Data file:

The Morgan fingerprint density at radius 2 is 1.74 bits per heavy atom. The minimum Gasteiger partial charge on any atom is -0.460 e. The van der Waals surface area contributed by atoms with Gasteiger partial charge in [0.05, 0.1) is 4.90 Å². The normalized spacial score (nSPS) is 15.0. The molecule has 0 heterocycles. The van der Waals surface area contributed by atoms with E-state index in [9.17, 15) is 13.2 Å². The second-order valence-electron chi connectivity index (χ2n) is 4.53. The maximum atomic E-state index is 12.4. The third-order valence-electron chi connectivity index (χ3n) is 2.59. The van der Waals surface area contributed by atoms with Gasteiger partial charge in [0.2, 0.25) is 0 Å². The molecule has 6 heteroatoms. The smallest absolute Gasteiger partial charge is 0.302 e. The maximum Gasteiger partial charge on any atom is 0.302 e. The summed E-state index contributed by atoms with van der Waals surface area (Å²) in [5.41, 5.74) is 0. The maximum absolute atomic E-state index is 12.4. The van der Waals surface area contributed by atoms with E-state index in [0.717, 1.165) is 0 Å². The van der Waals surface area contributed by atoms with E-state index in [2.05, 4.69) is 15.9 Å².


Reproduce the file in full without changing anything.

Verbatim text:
The Morgan fingerprint density at radius 2 is 1.74 bits per heavy atom. The minimum Gasteiger partial charge on any atom is -0.460 e. The van der Waals surface area contributed by atoms with Gasteiger partial charge in [0.05, 0.1) is 4.90 Å². The normalized spacial score (nSPS) is 15.0. The molecule has 0 heterocycles. The van der Waals surface area contributed by atoms with E-state index in [9.17, 15) is 13.2 Å². The second-order valence-electron chi connectivity index (χ2n) is 4.53. The maximum atomic E-state index is 12.4. The third-order valence-electron chi connectivity index (χ3n) is 2.59. The van der Waals surface area contributed by atoms with Gasteiger partial charge in [0.2, 0.25) is 0 Å². The molecule has 6 heteroatoms. The smallest absolute Gasteiger partial charge is 0.302 e. The maximum Gasteiger partial charge on any atom is 0.302 e. The summed E-state index contributed by atoms with van der Waals surface area (Å²) in [5.41, 5.74) is 0. The maximum absolute atomic E-state index is 12.4. The van der Waals surface area contributed by atoms with E-state index in [0.717, 1.165) is 0 Å². The van der Waals surface area contributed by atoms with E-state index in [2.05, 4.69) is 15.9 Å².